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Court rules Australia's 'backpacker tax' illegally targets foreigners but Irish emigrants might be out of luck

“It is a disguised form of discrimination based on nationality,” judge John Logan said.

Image: Shutterstock/Freebird7977

AUSTRALIA’S BACKPACKER TAX illegally targeted some foreign workers, a court ruled today, leaving people who spent time in the country on holiday working visas in line for tax rebates.

From 2017, Canberra applied a 15% levy for every dollar earned for two categories of working holiday visas linked to seasonal labour.

In a landmark decision, a Brisbane court ruled the levy — dubbed the “backpacker tax” — cannot be applied to a British woman due to a double taxation treaty between Australia and the UK.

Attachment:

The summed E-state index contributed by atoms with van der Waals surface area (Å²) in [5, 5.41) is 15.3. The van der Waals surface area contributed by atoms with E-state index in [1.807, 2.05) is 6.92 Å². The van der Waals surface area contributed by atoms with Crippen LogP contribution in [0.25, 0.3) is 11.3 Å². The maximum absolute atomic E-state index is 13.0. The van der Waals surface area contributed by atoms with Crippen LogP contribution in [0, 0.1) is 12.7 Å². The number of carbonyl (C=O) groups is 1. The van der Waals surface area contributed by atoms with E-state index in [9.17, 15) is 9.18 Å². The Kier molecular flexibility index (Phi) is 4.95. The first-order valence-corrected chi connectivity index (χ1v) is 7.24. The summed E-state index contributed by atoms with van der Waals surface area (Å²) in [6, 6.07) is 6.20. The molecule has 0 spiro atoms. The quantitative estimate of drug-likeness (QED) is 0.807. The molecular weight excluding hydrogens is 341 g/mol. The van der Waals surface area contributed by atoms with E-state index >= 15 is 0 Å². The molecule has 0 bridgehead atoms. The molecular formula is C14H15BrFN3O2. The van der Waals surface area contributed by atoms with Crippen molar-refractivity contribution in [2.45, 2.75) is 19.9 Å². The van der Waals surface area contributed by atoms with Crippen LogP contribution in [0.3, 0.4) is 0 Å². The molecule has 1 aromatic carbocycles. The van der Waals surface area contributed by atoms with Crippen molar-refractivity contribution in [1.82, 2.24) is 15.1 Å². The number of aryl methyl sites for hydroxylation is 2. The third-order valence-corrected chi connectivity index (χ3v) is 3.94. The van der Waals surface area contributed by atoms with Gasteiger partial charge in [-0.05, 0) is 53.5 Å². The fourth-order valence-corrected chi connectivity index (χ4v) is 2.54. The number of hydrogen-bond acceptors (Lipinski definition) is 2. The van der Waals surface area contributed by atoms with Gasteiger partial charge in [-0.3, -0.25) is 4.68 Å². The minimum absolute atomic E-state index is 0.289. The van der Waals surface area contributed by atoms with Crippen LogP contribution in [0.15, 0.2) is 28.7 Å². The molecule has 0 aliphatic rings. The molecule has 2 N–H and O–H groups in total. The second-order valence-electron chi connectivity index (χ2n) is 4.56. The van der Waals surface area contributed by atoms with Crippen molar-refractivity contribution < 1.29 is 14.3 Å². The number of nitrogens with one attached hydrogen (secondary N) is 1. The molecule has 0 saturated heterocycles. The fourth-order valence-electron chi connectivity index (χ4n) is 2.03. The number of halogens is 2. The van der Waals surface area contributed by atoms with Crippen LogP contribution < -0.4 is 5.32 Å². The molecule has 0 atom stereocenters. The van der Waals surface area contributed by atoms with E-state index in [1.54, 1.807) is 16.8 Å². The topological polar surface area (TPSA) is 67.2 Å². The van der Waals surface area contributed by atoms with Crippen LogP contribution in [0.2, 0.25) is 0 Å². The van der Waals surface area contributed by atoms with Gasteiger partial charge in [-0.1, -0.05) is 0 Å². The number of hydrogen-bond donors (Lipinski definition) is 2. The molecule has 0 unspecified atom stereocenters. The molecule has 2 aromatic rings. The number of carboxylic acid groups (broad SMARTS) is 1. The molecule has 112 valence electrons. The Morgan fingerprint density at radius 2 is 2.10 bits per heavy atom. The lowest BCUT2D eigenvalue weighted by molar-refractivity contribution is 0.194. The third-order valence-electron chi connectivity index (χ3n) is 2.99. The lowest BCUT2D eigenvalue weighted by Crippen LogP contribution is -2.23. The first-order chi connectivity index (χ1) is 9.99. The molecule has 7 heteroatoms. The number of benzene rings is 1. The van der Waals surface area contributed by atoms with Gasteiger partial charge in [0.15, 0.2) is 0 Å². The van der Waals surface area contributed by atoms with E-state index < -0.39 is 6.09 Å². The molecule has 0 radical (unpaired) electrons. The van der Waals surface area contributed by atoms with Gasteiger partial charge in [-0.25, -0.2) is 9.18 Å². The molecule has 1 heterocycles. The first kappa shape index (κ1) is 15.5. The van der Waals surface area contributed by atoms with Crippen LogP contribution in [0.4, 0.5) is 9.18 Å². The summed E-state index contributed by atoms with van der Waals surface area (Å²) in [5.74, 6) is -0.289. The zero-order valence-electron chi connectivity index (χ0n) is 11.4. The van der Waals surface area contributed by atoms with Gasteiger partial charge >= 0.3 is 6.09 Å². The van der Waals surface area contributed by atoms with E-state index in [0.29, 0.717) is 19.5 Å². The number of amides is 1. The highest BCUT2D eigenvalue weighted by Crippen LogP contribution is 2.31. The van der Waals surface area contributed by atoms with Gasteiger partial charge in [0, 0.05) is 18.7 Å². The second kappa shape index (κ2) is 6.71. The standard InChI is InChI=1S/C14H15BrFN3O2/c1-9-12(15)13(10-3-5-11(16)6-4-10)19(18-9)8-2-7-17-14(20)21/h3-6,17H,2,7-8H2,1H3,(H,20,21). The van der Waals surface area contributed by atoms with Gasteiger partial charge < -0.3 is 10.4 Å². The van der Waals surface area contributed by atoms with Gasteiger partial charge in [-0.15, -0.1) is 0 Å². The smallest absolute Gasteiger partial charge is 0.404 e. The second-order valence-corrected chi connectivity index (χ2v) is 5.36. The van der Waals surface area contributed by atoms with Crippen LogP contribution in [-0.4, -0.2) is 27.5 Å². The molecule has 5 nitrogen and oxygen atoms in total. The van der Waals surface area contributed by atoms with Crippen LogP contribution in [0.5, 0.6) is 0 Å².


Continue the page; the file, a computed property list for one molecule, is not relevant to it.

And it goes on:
Similar agreements are also in place with the United States, Germany, Finland, Chile, Japan, Norway and Turkey according to international accounting firm Taxback.com.

At this moment in time, it does not look like any Irish emigrants will be due money back.

“That is a disguised form of discrimination based on nationality,” judge John Logan said. 

Australians begin paying tax once their annual income exceeds Aus$18,200. That was also the previous threshold for the working holiday visas.

The Australian Tax Office said it was considering whether to appeal the decision.

It added the ruling only affects a minority of working holiday makers “who are also residents, and only those from countries affected by a similar clause in the double tax agreement with their home country”.

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